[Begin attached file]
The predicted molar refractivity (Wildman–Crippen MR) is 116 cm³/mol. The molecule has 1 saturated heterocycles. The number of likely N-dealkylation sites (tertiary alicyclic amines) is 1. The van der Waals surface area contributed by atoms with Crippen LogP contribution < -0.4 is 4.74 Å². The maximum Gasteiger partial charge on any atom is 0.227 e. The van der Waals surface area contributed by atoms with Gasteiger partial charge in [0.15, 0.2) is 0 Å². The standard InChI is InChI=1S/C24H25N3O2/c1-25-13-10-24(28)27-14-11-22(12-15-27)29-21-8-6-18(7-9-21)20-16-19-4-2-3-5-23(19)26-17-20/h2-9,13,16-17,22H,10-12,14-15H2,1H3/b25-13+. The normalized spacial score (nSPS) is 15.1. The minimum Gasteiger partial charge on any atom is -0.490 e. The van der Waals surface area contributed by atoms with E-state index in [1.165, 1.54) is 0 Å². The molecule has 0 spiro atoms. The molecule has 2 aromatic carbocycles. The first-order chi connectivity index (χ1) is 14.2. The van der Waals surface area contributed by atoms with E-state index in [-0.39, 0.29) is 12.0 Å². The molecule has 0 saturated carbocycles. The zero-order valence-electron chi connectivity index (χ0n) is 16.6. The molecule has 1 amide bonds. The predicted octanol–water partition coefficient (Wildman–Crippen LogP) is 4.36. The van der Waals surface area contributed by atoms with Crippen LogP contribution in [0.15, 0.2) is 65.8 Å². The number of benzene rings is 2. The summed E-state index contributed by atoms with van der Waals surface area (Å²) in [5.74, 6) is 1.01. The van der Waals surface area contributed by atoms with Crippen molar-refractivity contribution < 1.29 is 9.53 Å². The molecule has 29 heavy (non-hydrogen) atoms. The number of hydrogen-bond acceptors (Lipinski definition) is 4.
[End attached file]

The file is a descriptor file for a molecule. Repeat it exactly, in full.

The predicted molar refractivity (Wildman–Crippen MR) is 116 cm³/mol. The molecule has 1 saturated heterocycles. The number of likely N-dealkylation sites (tertiary alicyclic amines) is 1. The van der Waals surface area contributed by atoms with Crippen LogP contribution < -0.4 is 4.74 Å². The maximum Gasteiger partial charge on any atom is 0.227 e. The van der Waals surface area contributed by atoms with Gasteiger partial charge in [0.15, 0.2) is 0 Å². The standard InChI is InChI=1S/C24H25N3O2/c1-25-13-10-24(28)27-14-11-22(12-15-27)29-21-8-6-18(7-9-21)20-16-19-4-2-3-5-23(19)26-17-20/h2-9,13,16-17,22H,10-12,14-15H2,1H3/b25-13+. The normalized spacial score (nSPS) is 15.1. The minimum Gasteiger partial charge on any atom is -0.490 e. The van der Waals surface area contributed by atoms with E-state index in [1.165, 1.54) is 0 Å². The molecule has 0 spiro atoms. The molecule has 2 aromatic carbocycles. The first-order chi connectivity index (χ1) is 14.2. The van der Waals surface area contributed by atoms with E-state index in [-0.39, 0.29) is 12.0 Å². The molecule has 0 saturated carbocycles. The zero-order valence-electron chi connectivity index (χ0n) is 16.6. The molecule has 1 amide bonds. The predicted octanol–water partition coefficient (Wildman–Crippen LogP) is 4.36. The van der Waals surface area contributed by atoms with Crippen LogP contribution in [0.15, 0.2) is 65.8 Å². The number of benzene rings is 2. The summed E-state index contributed by atoms with van der Waals surface area (Å²) in [5.74, 6) is 1.01. The van der Waals surface area contributed by atoms with Crippen molar-refractivity contribution < 1.29 is 9.53 Å². The molecule has 29 heavy (non-hydrogen) atoms. The number of hydrogen-bond acceptors (Lipinski definition) is 4.